Genetics of ‘room-mate’ influences health

Illustration of two mice with different sleeping preferences.
New research by Baud and colleagues shows how the phenotypes of one individual are affected by the genotypes of another. This illustration by Spencer Phillips of EMBL-EBI is an artist's interpretation of how a couple might experience ‘social genetic effects’.

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Healing and anxiety are influenced by the genetics of one’s social partners, according to new research from EMBL-EBI.

Researchers at the European Bioinformatics Institute (EMBL-EBI) have shown that the health of individual mice is influenced by the genetic makeup of their partners. Their work on social genetic effects, published in PLOS Genetics, indicates that research into genetics and disease should include the genotypes of both individuals and their partners.

Summary

  • For the first time, research in mice shows that the genetic makeup of an individual’s social partners contributes to their state of health.
  • Unexpectedly, the genetics of social partners were found to affect wound healing and body weight as well as behaviour.
  • The methods used to detect ‘social genetic effects’ help future research into the mechanisms whereby one individual influences another.
  • Findings underscore that research into the genetics of disease should include both individuals and their partners.

Background

Most traits are genetically controlled to some extent, for example, one’s sleep preferences have a genetic component. But nothing happens in isolation. If your partner is a night owl and keeps you awake later than you’d like, their genotypes might be partly to blame.

“People influence your behaviour, health and wellbeing, and you influence theirs – this much we know already. What’s been missing is recognition that there is a genetic basis for this,” explains Amelie Baud of EMBL-EBI, who led the study. “If you’re a researcher looking for links between genotypes and disease, it is very important to look not only at your patient but also at their social environment.”

Research into ‘social genetic effects’ can help patients and doctors identify the best way to intervene when a patient’s health is affected by their partner.

“People choose each other, and know they influence one another,” Baud continues. “But often they are not aware of how this works.”

Research on social genetic effects can uncover the biological mechanisms that determine how individuals influence one another. The influence of a social partner can be mediated by so many traits that it would be unrealistic to measure them all. By contrast, measuring the genotypes of a patient’s partner is straightforward and can reveal important drivers.

“Imagine you are a morning person and your partner is a night owl. So every night you end up going to sleep later than you’d like,” explains Baud. “Now, say you develop an illness, but don’t mention the sleep situation to your doctor because you don’t know that it’s important. Maybe your doctor doesn’t ask you because she doesn’t know it’s relevant. But if research showed there was indeed a connection between your illness and the genes that control your partner’s sleeping pattern, then your doctor could better probe your life habits and give useful advice. You and your night owl could then make the right change to ensure you get the sleep you need to heal. With this change, you would be mitigating the negative influence of the night owl’s genotypes on your health.”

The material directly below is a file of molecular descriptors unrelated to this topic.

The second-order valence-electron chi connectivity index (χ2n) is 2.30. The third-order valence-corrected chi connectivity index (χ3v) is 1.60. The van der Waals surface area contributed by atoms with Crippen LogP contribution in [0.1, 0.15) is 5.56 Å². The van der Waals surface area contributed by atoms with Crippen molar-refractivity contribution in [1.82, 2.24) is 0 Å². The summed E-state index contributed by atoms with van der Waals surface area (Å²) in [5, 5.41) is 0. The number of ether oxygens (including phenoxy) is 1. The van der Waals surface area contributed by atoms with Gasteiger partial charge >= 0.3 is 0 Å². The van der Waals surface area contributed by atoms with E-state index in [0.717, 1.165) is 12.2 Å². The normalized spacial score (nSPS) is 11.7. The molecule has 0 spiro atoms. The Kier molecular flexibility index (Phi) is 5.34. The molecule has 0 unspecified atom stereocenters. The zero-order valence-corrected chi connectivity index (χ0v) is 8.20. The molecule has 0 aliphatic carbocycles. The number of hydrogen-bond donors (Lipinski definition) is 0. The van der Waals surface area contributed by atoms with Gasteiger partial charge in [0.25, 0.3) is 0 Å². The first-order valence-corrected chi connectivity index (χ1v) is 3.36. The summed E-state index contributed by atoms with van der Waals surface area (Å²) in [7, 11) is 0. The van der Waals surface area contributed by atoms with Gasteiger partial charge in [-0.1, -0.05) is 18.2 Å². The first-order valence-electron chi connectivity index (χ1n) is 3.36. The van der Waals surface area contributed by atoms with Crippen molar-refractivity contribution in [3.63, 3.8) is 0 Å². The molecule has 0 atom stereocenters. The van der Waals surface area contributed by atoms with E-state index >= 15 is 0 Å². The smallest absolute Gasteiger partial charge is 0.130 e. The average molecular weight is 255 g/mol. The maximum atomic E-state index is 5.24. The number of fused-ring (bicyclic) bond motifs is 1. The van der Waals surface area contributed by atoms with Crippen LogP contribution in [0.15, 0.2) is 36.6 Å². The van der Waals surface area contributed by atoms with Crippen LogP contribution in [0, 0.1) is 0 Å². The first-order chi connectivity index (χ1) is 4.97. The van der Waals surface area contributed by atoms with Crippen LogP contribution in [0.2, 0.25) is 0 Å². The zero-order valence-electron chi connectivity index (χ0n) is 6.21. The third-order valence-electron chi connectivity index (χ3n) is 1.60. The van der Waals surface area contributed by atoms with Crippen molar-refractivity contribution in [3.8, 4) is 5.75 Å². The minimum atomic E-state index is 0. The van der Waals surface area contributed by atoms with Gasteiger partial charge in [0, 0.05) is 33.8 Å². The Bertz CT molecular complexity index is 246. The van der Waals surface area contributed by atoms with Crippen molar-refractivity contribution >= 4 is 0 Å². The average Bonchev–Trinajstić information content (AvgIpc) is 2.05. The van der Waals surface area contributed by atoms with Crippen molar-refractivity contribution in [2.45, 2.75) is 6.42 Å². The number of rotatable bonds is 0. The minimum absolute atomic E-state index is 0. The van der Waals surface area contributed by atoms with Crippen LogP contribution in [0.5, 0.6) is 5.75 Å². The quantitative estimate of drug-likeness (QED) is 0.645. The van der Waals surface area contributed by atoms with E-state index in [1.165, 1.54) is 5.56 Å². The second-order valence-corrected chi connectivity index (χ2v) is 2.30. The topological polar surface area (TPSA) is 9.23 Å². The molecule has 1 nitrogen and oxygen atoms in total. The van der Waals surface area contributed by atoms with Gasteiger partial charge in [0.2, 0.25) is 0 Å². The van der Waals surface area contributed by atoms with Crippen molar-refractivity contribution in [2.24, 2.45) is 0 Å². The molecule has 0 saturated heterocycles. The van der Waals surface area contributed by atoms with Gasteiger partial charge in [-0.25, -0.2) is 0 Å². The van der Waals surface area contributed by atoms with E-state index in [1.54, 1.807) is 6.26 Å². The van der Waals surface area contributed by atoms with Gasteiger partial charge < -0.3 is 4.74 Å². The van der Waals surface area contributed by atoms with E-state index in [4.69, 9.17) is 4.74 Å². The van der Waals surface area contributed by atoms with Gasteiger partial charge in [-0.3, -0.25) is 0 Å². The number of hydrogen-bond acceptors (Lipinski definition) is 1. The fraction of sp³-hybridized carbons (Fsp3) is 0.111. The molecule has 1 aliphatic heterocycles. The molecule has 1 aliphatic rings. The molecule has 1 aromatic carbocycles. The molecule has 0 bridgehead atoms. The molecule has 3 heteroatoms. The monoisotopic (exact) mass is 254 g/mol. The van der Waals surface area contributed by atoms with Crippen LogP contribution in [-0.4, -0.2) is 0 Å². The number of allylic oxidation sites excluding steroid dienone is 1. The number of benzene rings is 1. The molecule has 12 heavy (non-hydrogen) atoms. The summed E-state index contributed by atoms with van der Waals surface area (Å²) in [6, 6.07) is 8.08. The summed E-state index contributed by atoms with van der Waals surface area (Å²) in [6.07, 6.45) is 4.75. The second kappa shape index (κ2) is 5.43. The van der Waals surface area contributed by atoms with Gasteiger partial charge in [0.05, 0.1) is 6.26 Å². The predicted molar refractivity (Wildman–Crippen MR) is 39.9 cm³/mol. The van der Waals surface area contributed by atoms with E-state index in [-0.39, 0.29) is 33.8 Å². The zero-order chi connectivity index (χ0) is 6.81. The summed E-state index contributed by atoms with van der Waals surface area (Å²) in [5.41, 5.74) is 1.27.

What they found

In this study, the researchers used two strains of mice, grey and black, and set them up as unrelated ‘roommates’ in different combinations. They studied social genetic effects by measuring associations between traits such as wound healing, body weight, anxiety and depressed mood in individual mice and the genetic makeup (strain) of their cage mates.

“You can detect social genetic effects even if you don’t know the specific traits that mediate how an individual is influenced by their social environment,” says Baud. “We only measured traits like healing, anxiety and body weight in mice and genotypes in their cage mates. We found a surprisingly high contribution of the strain of the cage mates to variation in these measures.”

The researchers also re-analysed an existing dataset from 2500 genetically unique mice to investigate more health-related traits, studying a population that is genetically more similar to the human population. They found that social genetic effects explained up to 29% of phenotypic variance in the traits measured.

The team found that the traits most affected were wound healing, anxiety, immune function, and body weight. In some cases, the contribution of social genetic effects exceeded that of direct genetic effects (i.e. the effect of an individual’s own genotypes on these traits).

Why it matters

“Although today’s study was carried out in mice living together, it provides food for thought about how individuals can be influenced by the genetic makeup of the people in their lives – and vice versa. The methods and approaches we developed could certainly be applied to human studies,” says Oliver Stegle of EMBL-EBI.

By studying social genetic effects, the researchers hope to learn more about the mechanisms whereby people influence one another.

“As a geneticist I want to provide doctors with information to understand the mechanisms and causal pathways behind a disease, so they have a better idea of how to intervene to help their patient heal,” says Baud. “Our goal is to include the full genetic ecosystem to understand how we influence one another.”